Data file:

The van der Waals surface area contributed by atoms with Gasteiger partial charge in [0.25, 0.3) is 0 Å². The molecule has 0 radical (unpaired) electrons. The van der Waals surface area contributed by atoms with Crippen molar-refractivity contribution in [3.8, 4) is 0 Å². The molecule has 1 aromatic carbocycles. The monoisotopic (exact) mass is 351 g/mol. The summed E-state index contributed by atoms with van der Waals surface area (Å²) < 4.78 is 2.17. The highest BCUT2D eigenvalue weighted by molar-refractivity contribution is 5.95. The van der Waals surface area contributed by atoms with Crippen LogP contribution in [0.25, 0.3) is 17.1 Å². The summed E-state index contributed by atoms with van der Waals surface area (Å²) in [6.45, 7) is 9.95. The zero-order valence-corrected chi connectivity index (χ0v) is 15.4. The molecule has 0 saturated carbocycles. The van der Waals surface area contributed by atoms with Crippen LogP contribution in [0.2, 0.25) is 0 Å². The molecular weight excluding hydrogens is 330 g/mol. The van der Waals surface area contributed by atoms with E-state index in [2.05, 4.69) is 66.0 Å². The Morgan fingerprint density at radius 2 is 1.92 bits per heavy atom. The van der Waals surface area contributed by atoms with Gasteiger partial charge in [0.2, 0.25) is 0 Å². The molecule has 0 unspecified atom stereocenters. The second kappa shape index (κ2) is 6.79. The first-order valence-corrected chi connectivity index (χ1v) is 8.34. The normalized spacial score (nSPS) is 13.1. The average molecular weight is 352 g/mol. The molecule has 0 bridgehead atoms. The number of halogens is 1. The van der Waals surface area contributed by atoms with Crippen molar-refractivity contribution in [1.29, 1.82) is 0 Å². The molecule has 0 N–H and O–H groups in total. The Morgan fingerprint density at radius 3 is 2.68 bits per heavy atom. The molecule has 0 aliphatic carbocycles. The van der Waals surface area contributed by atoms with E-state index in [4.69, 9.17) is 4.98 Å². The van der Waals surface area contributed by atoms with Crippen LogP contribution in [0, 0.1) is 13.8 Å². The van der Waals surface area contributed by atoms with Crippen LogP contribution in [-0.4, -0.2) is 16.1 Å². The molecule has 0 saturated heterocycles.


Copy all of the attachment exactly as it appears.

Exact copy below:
The van der Waals surface area contributed by atoms with Gasteiger partial charge in [0.25, 0.3) is 0 Å². The molecule has 0 radical (unpaired) electrons. The van der Waals surface area contributed by atoms with Crippen molar-refractivity contribution in [3.8, 4) is 0 Å². The molecule has 1 aromatic carbocycles. The monoisotopic (exact) mass is 351 g/mol. The summed E-state index contributed by atoms with van der Waals surface area (Å²) < 4.78 is 2.17. The highest BCUT2D eigenvalue weighted by molar-refractivity contribution is 5.95. The van der Waals surface area contributed by atoms with Crippen LogP contribution in [0.25, 0.3) is 17.1 Å². The summed E-state index contributed by atoms with van der Waals surface area (Å²) in [6.45, 7) is 9.95. The zero-order valence-corrected chi connectivity index (χ0v) is 15.4. The molecule has 0 saturated carbocycles. The van der Waals surface area contributed by atoms with Crippen LogP contribution in [0.2, 0.25) is 0 Å². The molecular weight excluding hydrogens is 330 g/mol. The van der Waals surface area contributed by atoms with E-state index in [2.05, 4.69) is 66.0 Å². The Morgan fingerprint density at radius 2 is 1.92 bits per heavy atom. The van der Waals surface area contributed by atoms with Gasteiger partial charge in [0.2, 0.25) is 0 Å². The molecule has 0 unspecified atom stereocenters. The second kappa shape index (κ2) is 6.79. The first-order valence-corrected chi connectivity index (χ1v) is 8.34. The normalized spacial score (nSPS) is 13.1. The average molecular weight is 352 g/mol. The molecule has 0 bridgehead atoms. The number of halogens is 1. The van der Waals surface area contributed by atoms with Crippen molar-refractivity contribution in [1.29, 1.82) is 0 Å². The molecule has 0 N–H and O–H groups in total. The Morgan fingerprint density at radius 3 is 2.68 bits per heavy atom. The molecule has 0 aliphatic carbocycles. The van der Waals surface area contributed by atoms with E-state index in [4.69, 9.17) is 4.98 Å². The van der Waals surface area contributed by atoms with Crippen LogP contribution in [0, 0.1) is 13.8 Å². The van der Waals surface area contributed by atoms with Crippen LogP contribution in [-0.4, -0.2) is 16.1 Å². The molecule has 0 saturated heterocycles.